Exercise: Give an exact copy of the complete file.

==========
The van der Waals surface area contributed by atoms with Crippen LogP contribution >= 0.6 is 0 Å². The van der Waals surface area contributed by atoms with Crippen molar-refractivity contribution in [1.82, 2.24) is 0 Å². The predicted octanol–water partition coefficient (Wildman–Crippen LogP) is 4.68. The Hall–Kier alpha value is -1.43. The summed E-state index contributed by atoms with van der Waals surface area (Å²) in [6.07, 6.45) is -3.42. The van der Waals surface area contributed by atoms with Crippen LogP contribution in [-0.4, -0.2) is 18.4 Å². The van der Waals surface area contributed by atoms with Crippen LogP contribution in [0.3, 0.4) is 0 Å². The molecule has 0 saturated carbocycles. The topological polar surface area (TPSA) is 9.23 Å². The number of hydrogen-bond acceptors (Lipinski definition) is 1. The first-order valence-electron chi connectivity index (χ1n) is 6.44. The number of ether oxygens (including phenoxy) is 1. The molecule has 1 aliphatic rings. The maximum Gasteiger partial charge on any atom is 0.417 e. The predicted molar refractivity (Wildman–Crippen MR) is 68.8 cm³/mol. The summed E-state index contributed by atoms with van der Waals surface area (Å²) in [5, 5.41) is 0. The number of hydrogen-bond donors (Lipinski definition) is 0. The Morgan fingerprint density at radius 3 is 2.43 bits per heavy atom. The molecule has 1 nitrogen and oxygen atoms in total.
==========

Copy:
The van der Waals surface area contributed by atoms with Crippen LogP contribution >= 0.6 is 0 Å². The van der Waals surface area contributed by atoms with Crippen molar-refractivity contribution in [1.82, 2.24) is 0 Å². The predicted octanol–water partition coefficient (Wildman–Crippen LogP) is 4.68. The Hall–Kier alpha value is -1.43. The summed E-state index contributed by atoms with van der Waals surface area (Å²) in [6.07, 6.45) is -3.42. The van der Waals surface area contributed by atoms with Crippen LogP contribution in [-0.4, -0.2) is 18.4 Å². The van der Waals surface area contributed by atoms with Crippen LogP contribution in [0.3, 0.4) is 0 Å². The molecule has 0 saturated carbocycles. The topological polar surface area (TPSA) is 9.23 Å². The number of hydrogen-bond acceptors (Lipinski definition) is 1. The first-order valence-electron chi connectivity index (χ1n) is 6.44. The number of ether oxygens (including phenoxy) is 1. The molecule has 1 aliphatic rings. The maximum Gasteiger partial charge on any atom is 0.417 e. The predicted molar refractivity (Wildman–Crippen MR) is 68.8 cm³/mol. The summed E-state index contributed by atoms with van der Waals surface area (Å²) in [5, 5.41) is 0. The number of hydrogen-bond donors (Lipinski definition) is 0. The Morgan fingerprint density at radius 3 is 2.43 bits per heavy atom. The molecule has 1 nitrogen and oxygen atoms in total.